So it turned out to be a rather restful weekend.  And now it's very pretty and wintery.

Thanks for stopping in!

Friday, February 10, 2017

PBJ: Dummy Books

Hello.  I hope everyone is well this bright snowy morning.  We got creamed yesterday with about a foot of snow, so I have bright, white windows next to me as I type.

This week I put together a dummy book for the project I'm working on with my critique group.   We'll call it Project: Fun! I've been working on it for a little while now.  It has a very simple text and a majority of the story is told through illustrations, so a solid dummy book is a must.

If you don't know, a dummy book is basically an outline of the book as I see it.  The book is broken up into the correct number of pages, the manuscript is layed out as I imagine it, and there are sketches.  When I started with Wink, the dummy book was an actual physical book that I had made a Staples.  Now, it's a pdf.  (I like that, because it saves time and money.)

 I draw all the pictures by hand, with a pencil, and then scan them into my computer.  Then I add the text and assemble the pages.  Usually I do a 2-page spread for each pfd page, but here you can see 4 book pages lumped together.

See, just pencil sketches.  Nothing fancy.  But they still have to be neat.  Editors need to be able to tell what is going on.

An illustrator will usually do 3 - 4 pieces of finished art, so editors can really see what their intentions are.  You don't want to do more than that, because A.) It work that you're not being paid for yet, and B.) Editors might want to change things - like the trim size or the colors or cut a character.

Here I've inserted a couple of pieces of full-color finished art into the dummy.

I would love to say I have the story and the words all worked out before I get to the sketching process, but more often than not, the pictures and the words grow together and change together.  As a result, I could fill a small museum with all the of sketches, prep-work, and test art I have done for my published books and my unpublished projects.  Oh my word!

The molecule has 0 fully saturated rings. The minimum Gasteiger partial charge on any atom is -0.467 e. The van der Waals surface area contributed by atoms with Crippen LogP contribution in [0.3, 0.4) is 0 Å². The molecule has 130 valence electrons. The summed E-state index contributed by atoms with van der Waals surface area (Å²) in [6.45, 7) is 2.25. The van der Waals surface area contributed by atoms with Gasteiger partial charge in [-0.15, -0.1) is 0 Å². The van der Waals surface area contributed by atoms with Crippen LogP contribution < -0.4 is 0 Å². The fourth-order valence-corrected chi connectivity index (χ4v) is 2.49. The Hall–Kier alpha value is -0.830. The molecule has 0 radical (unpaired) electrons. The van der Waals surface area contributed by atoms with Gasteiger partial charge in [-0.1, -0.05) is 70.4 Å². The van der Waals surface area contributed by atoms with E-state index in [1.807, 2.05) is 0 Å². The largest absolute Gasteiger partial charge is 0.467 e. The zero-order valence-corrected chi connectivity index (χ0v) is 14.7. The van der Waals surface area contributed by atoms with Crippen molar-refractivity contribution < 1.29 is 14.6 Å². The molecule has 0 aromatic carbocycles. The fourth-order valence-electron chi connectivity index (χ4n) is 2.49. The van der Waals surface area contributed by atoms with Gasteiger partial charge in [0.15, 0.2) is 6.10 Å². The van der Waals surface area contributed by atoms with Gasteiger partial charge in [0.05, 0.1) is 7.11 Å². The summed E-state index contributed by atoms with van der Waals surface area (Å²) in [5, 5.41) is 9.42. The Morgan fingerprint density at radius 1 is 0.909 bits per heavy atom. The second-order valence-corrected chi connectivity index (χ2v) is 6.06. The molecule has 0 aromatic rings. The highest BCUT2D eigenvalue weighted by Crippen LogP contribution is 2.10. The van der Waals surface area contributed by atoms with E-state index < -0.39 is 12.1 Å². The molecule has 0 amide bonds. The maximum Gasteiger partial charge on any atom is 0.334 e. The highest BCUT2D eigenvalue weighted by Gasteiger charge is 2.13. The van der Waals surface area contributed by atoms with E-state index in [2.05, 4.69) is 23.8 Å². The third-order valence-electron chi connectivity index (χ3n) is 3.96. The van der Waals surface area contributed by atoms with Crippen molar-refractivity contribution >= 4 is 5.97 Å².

It's great being an author-illustrator because I think it really helps an editor to see the whole story, but having to add the visuals also adds a very timely layer to the work.  Fun.  But timely.

So that's what I was doing this week.

Thanks so much for stopping in!
Have a great weekend.

Friday, February 3, 2017

PBJ: Setting up a Skype Visit

I'm going to be honest with you.  I hate setting up Skype visits.

I don't hate the visits.  I like talking with the kids over my computer.  It's very Jetsons.  But I hate the amount of time that goes into the back-and-forth emails of setting one up.

A quick correspondence is about six emails.  But sometimes there are hassles, or dates need to be moved around, or confusion, and then you can get up to fourteen emails.  Each email takes a few minutes to compose.  I have to make sure to check two calendars, that takes a minute or two.  I proof read my response for accuracy and for errors (I'm writing to teachers, after all.) All the little minutes adds up.  It's tedious.  And not fun.

Normally, throughout the year, I get a request here and request there.  No big whoop.  But with World Read Aloud Day coming up (which I have long since been booked for) I've been getting about 8-12 requests a week!  It's nice to feel the love, but this is what interns are for.

This is how I keep track of everything.  It's my super sophisticated system.  (Har, har.)  I write the visit up on a post-it with the date, time, and teacher info.  Then I mark the Skype on my wall calendar and highlight the day.  Then I write it on two other flat calendars.  A lot of coordination goes into making sure I am where I need to be - even if it's on my computer in my studio.

That's what I've been doing today.  I'm tired.  I'm going to have an afternoon pick-me-up cocoa.

Thanks for stopping in and enduring my whiny author post.
Have a great weekend!